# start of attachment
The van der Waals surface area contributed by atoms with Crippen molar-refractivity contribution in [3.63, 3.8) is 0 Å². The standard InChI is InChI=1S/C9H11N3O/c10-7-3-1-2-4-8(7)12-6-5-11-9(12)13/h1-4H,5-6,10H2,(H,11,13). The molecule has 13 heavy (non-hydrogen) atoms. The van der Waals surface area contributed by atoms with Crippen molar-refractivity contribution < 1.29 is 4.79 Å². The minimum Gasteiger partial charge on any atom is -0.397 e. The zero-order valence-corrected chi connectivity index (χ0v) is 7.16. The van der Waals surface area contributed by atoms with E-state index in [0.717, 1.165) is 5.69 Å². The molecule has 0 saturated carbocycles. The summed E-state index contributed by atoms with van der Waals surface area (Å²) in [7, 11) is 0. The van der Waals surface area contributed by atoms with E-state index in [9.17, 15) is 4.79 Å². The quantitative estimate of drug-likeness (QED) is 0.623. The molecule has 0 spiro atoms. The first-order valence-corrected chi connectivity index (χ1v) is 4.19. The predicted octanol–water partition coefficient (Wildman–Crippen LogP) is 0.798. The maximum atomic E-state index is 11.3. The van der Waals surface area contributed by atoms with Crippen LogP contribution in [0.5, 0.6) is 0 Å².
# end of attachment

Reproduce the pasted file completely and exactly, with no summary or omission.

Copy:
The van der Waals surface area contributed by atoms with Crippen molar-refractivity contribution in [3.63, 3.8) is 0 Å². The standard InChI is InChI=1S/C9H11N3O/c10-7-3-1-2-4-8(7)12-6-5-11-9(12)13/h1-4H,5-6,10H2,(H,11,13). The molecule has 13 heavy (non-hydrogen) atoms. The van der Waals surface area contributed by atoms with Crippen molar-refractivity contribution < 1.29 is 4.79 Å². The minimum Gasteiger partial charge on any atom is -0.397 e. The zero-order valence-corrected chi connectivity index (χ0v) is 7.16. The van der Waals surface area contributed by atoms with E-state index in [0.717, 1.165) is 5.69 Å². The molecule has 0 saturated carbocycles. The summed E-state index contributed by atoms with van der Waals surface area (Å²) in [7, 11) is 0. The van der Waals surface area contributed by atoms with E-state index in [9.17, 15) is 4.79 Å². The quantitative estimate of drug-likeness (QED) is 0.623. The molecule has 0 spiro atoms. The first-order valence-corrected chi connectivity index (χ1v) is 4.19. The predicted octanol–water partition coefficient (Wildman–Crippen LogP) is 0.798. The maximum atomic E-state index is 11.3. The van der Waals surface area contributed by atoms with Crippen LogP contribution in [0.5, 0.6) is 0 Å².